Data-informed design is a framework to hone understanding of customer behavior and align teams with larger business goals.
Editor’s note: this is an excerpt from our forthcoming book Designing with Data; it is part of a free curated collection of chapters from the O’Reilly Design library — download a free copy of the Experience Design ebook here.The phrase “data driven” has long been part of buzzword-bingo card sets. It’s been heard in the halls of the web analytics conference eMetrics for more than a decade, with countless sessions aimed at teaching audience members how to turn their organizations into data-driven businesses.
When spoken of in a positive light, the phrase data driven conjures visions of organizations with endless streams of silver-bullet reports — you know the ones: they’re generally entitled something to the effect of “This Chart Will Help Us Fix Everything” and show how a surprise change can lead to a quadrillion increase in revenue along with world peace.
When spoken of in a negative light, the term is thrown around as a descriptor of Orwellian organizations with panopticon-level data collection methods, with management imprisoned by relentless reporting, leaving no room for real innovation.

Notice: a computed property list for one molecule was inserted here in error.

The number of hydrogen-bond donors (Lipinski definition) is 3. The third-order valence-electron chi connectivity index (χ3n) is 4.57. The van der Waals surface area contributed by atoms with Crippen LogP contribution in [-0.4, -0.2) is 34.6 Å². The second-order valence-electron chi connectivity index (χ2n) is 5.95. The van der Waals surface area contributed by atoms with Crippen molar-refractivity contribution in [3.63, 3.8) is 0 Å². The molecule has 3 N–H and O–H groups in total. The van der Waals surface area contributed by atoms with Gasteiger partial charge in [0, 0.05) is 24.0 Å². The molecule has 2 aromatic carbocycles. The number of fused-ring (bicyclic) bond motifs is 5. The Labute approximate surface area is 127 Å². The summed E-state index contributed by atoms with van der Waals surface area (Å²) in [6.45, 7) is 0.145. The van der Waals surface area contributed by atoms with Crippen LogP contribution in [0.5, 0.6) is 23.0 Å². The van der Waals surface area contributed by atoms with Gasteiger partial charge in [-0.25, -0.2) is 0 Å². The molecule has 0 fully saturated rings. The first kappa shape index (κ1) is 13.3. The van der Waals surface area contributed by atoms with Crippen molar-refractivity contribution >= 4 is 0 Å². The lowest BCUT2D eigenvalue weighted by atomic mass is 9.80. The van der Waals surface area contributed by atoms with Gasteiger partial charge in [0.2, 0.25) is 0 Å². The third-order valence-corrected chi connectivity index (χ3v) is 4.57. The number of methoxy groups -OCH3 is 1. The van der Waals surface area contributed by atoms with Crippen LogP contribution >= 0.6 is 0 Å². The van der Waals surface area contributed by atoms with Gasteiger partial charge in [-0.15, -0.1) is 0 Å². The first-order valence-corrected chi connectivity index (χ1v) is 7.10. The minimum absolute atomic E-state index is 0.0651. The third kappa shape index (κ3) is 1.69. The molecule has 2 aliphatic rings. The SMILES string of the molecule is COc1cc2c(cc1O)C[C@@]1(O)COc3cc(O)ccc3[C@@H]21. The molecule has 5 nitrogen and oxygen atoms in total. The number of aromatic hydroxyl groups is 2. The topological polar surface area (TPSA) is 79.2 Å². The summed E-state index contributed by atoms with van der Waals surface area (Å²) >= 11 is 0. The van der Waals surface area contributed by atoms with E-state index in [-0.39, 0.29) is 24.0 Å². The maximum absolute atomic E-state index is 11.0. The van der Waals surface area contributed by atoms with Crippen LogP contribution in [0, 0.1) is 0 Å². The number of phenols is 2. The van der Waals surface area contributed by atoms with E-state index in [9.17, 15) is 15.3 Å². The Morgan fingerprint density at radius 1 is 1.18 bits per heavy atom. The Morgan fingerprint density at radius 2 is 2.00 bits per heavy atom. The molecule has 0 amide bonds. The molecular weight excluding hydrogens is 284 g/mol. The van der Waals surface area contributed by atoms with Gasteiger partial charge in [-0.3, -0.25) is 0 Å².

Evan Williams, founder of Blogger, Twitter, and Medium, made an apt comment about being data driven:
I see this mentality that I think is common, especially in Silicon Valley with engineer-driven start-ups who think they can test their way to success. They don’t acknowledge the dip. And with really hard problems, you don’t see market success right away. You have to be willing to go through the dark forest and believe that there’s something down there worth fighting the dragons for, because if you don’t, you’ll never do anything good. I think it’s kind of problematic how data-driven some companies are today, as crazy as that sounds.”
David Rose on the IoT’s impact on our relationship with technology.